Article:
Sabotage continues in the Russian rear. The local authorities of the regions bordering Ukraine report almost every day about the downing or downfall of unknown drones. Over the past 10 days, there have been no reports of serious drone strikes. But Russian channels wrote that on May 10, drones hit a training ground in the Voronezh region — 14 Russian soldiers were wounded. Also, on May 18, a railway exploded in Crimea — eight wagons with grain derailed. The railway in Crimea is strategically important, as Russians use it to transfer troops to the south of Ukraine. But the network on the peninsula is not extensive — there is a line from Kerch to Dzhankoy. And already from it, a line to Simferopol and Sevastopol, and two others — to mainland Ukraine.
On May 13, several helicopters and airplanes crashed in the Bryansk region of Russia. The Russian Ministry of Defense did not comment on the incident at all, the local authorities announced the downing of at least one helicopter and one plane. Russian Telegram channels, with reference to sources, wrote that four aircraft had fallen. Two days later, the self-proclaimed president of Belarus, Oleksandr Lukashenko, announced that four Russian aircraft had fallen in the Bryansk region.
There are four versions of what happened. The first — the least possible — is that an accident occurred on all four aircraft at the same time. The second — Russian anti-aircraft defense mistakingly worked on them. The third version is that it was the work of a saboteur group. The fourth — the aircraft were shot down by Ukrainian air defense. Since then, the Russians have stopped dropping guided aerial bombs on the northern regions of Ukraine.
Almost every night, the Russians attack Kyiv with missiles and drones. On the night of May 16, the Russians launched aeroballistic and cruise missiles, as well as drones, over Kyiv. The Air Force of the Ukrainian Armed Forces reported that they had shot down as many as six Kinzhal aeroballistic missiles. Later, the Ministry of Defense of the Russian Federation announced that it had hit the Patriot anti-aircraft system with this missile. CNN, citing US officials, initially confirmed damage to the system, but said it had not been destroyed. Then it turned out that the Patriot received minimal damage.
On May 15, The Washington Post published another article based on leaked Pentagon documents. They said that at the end of January, the owner of the Russian Wagnerʼs PMC Yevgeniy Prigozhin allegedly offered the Ukrainian leadership data on the positions of Russian troops in exchange for the retreat of Ukrainian units from Bakhmut. He proposed storming the regions in the south in order to reach the annexed Crimea. Prigozhin said that the Russian military faced a shortage of ammunition and had poor morale. Prigozhin allegedly spoke with Ukrainian GUR officers and personally met with some of them in one of the African countries. Another document says that Kyiv guesses about the Kremlinʼs knowledge of GURʼs contacts with Prigozhin. It was also noted there that Prigozhinʼs proposals were not trusted by Ukraine and by the West.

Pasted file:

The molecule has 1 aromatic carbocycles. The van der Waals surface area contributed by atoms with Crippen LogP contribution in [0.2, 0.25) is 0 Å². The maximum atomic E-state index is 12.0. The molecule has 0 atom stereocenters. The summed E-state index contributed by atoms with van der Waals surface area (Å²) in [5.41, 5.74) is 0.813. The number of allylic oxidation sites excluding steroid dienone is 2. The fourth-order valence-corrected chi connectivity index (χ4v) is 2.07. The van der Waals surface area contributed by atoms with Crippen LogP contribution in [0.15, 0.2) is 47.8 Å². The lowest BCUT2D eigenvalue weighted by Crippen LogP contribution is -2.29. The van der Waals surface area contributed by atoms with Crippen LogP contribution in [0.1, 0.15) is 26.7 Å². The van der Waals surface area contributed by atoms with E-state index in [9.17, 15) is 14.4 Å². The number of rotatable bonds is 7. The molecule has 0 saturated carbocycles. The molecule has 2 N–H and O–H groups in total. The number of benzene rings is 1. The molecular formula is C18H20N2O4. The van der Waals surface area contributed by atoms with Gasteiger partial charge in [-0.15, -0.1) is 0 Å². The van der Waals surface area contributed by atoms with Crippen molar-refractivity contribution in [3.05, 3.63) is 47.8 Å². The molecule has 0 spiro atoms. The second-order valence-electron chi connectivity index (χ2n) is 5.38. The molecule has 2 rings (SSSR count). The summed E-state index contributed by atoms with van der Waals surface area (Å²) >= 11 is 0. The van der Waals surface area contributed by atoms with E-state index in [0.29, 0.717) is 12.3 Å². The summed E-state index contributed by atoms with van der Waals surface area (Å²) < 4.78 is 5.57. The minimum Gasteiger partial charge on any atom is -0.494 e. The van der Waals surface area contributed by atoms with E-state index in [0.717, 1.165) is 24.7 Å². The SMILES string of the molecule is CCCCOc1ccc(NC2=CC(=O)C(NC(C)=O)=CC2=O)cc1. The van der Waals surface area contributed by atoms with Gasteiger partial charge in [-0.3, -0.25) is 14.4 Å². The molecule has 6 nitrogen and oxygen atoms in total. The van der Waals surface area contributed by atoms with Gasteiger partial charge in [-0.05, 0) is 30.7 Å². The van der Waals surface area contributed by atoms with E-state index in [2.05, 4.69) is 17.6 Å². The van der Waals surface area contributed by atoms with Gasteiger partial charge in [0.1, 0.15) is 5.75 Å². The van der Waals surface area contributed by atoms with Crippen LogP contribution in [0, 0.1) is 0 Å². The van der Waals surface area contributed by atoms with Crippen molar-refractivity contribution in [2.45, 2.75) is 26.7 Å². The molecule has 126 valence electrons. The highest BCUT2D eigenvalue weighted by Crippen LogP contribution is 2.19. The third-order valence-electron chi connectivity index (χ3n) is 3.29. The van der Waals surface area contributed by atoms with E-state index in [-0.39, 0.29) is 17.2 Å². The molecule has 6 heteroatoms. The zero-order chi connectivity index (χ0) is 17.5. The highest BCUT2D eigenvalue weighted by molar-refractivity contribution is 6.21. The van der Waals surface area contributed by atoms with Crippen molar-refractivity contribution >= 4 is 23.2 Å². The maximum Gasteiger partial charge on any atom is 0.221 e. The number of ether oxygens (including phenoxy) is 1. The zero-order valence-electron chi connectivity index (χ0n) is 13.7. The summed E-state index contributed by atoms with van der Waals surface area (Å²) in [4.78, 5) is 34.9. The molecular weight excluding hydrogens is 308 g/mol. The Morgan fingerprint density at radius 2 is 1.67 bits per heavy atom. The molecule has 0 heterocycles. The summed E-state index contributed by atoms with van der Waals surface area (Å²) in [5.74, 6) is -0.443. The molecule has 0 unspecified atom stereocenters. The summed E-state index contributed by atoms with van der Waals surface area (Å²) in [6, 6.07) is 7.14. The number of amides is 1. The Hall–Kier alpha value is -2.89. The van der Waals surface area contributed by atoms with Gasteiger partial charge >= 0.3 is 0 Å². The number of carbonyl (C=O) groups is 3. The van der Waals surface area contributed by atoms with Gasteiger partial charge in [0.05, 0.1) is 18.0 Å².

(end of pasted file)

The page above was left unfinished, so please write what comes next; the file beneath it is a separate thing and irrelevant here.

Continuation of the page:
Prigozhin recorded several sarcastic audio messages when asked about his contacts in the GUR, and the Ukrainian Ministry of Defense refused to comment on this information. In fact, Prigozhin could probably be in contact with Ukrainian intelligence in order to fulfill his task of capturing Bakhmut. On the other hand, because of his conflict with the Ministry of Defense of the Russian Federation, Prigozhin is interested in the failure or defeat of the regular Russian army, which is why he could offer such things to Ukraine.
In the Kharkiv region, the frontline almost does not change. The Russians still control a small area in the northeast, near the Russian-Ukrainian border. The occupiers are trying to advance in the direction of Kupyansk and along the Oskil River in order to push the Ukrainian army behind it.
The occupiers announced that they had captured the village of Masyutivka on the eastern bank of the Oskil River. It is located opposite the village of Dvorichna. They also published a video of strikes on the village. Before the war, 22 people officially "lived" in Masyutivka, although satellite images show that there are only a few buildings there.
In the Luhansk region, the Russians are not advancing either. The biggest battles continue in the area of the village of Dibrova and in the forests south of Kreminna. The main goal of the Russians is to push Ukrainian troops away from the cities of Kreminna and Svatove, as well as from the road between them.
On May 12 and 13, explosions rang out at Russian military facilities in occupied Luhansk. During the entire time of the full-scale invasion, the Ukrainian military reached the outskirts of the city only a few times, as they did not have such long-range weapons. On May 12, the workshop of Machine-building plant #100 [Polypack] exploded, and then the buildings of the Luhansk Institute of Internal Affairs and the Higher Military Aviation School of Navigators. The occupiers turned all these objects into their warehouses and barracks. The Russians immediately announced that Luhansk was hit with Storm Shadow cruise missiles, which Great Britain handed over to Ukraine the day before.